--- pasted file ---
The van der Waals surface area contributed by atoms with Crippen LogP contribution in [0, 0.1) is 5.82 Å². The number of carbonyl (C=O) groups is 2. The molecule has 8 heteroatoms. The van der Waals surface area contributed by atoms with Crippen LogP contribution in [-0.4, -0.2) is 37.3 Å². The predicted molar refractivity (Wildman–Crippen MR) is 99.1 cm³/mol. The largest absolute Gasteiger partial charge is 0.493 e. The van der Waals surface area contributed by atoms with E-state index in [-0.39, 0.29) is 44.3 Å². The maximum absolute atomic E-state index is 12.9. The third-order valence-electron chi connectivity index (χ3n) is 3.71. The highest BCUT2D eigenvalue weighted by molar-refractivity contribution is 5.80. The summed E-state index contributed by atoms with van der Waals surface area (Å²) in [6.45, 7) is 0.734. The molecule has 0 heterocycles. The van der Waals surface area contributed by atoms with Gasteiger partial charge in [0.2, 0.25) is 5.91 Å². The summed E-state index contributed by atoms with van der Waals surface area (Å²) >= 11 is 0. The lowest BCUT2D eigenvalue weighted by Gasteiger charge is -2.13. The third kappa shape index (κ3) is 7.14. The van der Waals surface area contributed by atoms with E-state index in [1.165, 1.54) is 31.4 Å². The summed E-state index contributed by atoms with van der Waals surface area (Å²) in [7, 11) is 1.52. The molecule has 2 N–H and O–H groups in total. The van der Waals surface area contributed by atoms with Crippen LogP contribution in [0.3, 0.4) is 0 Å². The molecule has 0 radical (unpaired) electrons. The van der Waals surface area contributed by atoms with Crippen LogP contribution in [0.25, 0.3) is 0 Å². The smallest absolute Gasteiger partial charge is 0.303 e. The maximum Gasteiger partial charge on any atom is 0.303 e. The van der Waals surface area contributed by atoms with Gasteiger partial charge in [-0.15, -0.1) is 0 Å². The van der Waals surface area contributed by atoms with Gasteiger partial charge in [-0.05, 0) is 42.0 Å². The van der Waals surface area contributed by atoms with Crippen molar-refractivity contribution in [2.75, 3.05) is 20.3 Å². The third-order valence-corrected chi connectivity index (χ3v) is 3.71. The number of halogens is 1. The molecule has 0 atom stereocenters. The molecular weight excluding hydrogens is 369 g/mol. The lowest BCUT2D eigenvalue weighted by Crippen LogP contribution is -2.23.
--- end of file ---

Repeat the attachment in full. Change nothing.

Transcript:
The van der Waals surface area contributed by atoms with Crippen LogP contribution in [0, 0.1) is 5.82 Å². The number of carbonyl (C=O) groups is 2. The molecule has 8 heteroatoms. The van der Waals surface area contributed by atoms with Crippen LogP contribution in [-0.4, -0.2) is 37.3 Å². The predicted molar refractivity (Wildman–Crippen MR) is 99.1 cm³/mol. The largest absolute Gasteiger partial charge is 0.493 e. The van der Waals surface area contributed by atoms with E-state index in [-0.39, 0.29) is 44.3 Å². The maximum absolute atomic E-state index is 12.9. The third-order valence-electron chi connectivity index (χ3n) is 3.71. The highest BCUT2D eigenvalue weighted by molar-refractivity contribution is 5.80. The summed E-state index contributed by atoms with van der Waals surface area (Å²) in [6.45, 7) is 0.734. The molecule has 0 heterocycles. The van der Waals surface area contributed by atoms with Gasteiger partial charge in [0.2, 0.25) is 5.91 Å². The summed E-state index contributed by atoms with van der Waals surface area (Å²) >= 11 is 0. The lowest BCUT2D eigenvalue weighted by Gasteiger charge is -2.13. The third kappa shape index (κ3) is 7.14. The van der Waals surface area contributed by atoms with E-state index in [1.165, 1.54) is 31.4 Å². The summed E-state index contributed by atoms with van der Waals surface area (Å²) in [7, 11) is 1.52. The molecule has 2 N–H and O–H groups in total. The van der Waals surface area contributed by atoms with Crippen LogP contribution in [0.3, 0.4) is 0 Å². The molecule has 0 radical (unpaired) electrons. The van der Waals surface area contributed by atoms with Crippen LogP contribution in [0.25, 0.3) is 0 Å². The smallest absolute Gasteiger partial charge is 0.303 e. The maximum Gasteiger partial charge on any atom is 0.303 e. The van der Waals surface area contributed by atoms with Gasteiger partial charge in [-0.15, -0.1) is 0 Å². The van der Waals surface area contributed by atoms with Gasteiger partial charge in [-0.05, 0) is 42.0 Å². The van der Waals surface area contributed by atoms with Crippen molar-refractivity contribution in [2.75, 3.05) is 20.3 Å². The third-order valence-corrected chi connectivity index (χ3v) is 3.71. The number of halogens is 1. The molecule has 0 atom stereocenters. The molecular weight excluding hydrogens is 369 g/mol. The lowest BCUT2D eigenvalue weighted by Crippen LogP contribution is -2.23.